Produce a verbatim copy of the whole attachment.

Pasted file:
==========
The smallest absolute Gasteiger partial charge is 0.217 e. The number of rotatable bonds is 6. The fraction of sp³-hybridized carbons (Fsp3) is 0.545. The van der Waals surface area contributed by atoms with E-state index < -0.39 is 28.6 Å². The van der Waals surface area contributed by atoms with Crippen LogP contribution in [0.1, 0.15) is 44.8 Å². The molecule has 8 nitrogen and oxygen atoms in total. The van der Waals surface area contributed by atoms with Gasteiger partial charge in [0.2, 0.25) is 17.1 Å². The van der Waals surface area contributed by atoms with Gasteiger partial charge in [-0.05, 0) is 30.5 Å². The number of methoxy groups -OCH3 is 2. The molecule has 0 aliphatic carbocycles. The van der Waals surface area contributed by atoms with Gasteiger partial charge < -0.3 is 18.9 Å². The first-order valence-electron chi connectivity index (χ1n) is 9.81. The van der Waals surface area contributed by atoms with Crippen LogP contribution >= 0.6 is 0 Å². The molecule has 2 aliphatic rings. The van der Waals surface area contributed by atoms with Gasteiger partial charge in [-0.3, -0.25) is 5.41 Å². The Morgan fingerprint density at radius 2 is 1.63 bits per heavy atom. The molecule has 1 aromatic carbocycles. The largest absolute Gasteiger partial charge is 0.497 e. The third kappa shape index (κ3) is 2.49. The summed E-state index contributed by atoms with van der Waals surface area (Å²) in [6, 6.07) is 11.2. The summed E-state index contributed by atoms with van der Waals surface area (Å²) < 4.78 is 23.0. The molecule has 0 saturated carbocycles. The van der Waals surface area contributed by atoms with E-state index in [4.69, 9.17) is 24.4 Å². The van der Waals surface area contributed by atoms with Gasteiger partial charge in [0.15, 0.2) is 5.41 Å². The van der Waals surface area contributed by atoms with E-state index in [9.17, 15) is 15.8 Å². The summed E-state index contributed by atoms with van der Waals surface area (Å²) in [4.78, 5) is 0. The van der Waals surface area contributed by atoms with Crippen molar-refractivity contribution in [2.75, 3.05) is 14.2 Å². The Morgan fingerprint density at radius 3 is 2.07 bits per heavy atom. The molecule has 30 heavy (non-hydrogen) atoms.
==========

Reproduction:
The smallest absolute Gasteiger partial charge is 0.217 e. The number of rotatable bonds is 6. The fraction of sp³-hybridized carbons (Fsp3) is 0.545. The van der Waals surface area contributed by atoms with E-state index < -0.39 is 28.6 Å². The van der Waals surface area contributed by atoms with Crippen LogP contribution in [0.1, 0.15) is 44.8 Å². The molecule has 8 nitrogen and oxygen atoms in total. The van der Waals surface area contributed by atoms with Gasteiger partial charge in [0.2, 0.25) is 17.1 Å². The van der Waals surface area contributed by atoms with Gasteiger partial charge in [-0.05, 0) is 30.5 Å². The number of methoxy groups -OCH3 is 2. The molecule has 0 aliphatic carbocycles. The van der Waals surface area contributed by atoms with Gasteiger partial charge < -0.3 is 18.9 Å². The first-order valence-electron chi connectivity index (χ1n) is 9.81. The van der Waals surface area contributed by atoms with Crippen LogP contribution >= 0.6 is 0 Å². The molecule has 2 aliphatic rings. The van der Waals surface area contributed by atoms with Gasteiger partial charge in [-0.3, -0.25) is 5.41 Å². The Morgan fingerprint density at radius 2 is 1.63 bits per heavy atom. The molecule has 1 aromatic carbocycles. The largest absolute Gasteiger partial charge is 0.497 e. The third kappa shape index (κ3) is 2.49. The summed E-state index contributed by atoms with van der Waals surface area (Å²) in [6, 6.07) is 11.2. The summed E-state index contributed by atoms with van der Waals surface area (Å²) < 4.78 is 23.0. The molecule has 0 saturated carbocycles. The van der Waals surface area contributed by atoms with E-state index in [4.69, 9.17) is 24.4 Å². The van der Waals surface area contributed by atoms with Gasteiger partial charge in [0.15, 0.2) is 5.41 Å². The van der Waals surface area contributed by atoms with E-state index in [9.17, 15) is 15.8 Å². The summed E-state index contributed by atoms with van der Waals surface area (Å²) in [4.78, 5) is 0. The van der Waals surface area contributed by atoms with Crippen molar-refractivity contribution in [2.75, 3.05) is 14.2 Å². The Morgan fingerprint density at radius 3 is 2.07 bits per heavy atom. The molecule has 30 heavy (non-hydrogen) atoms.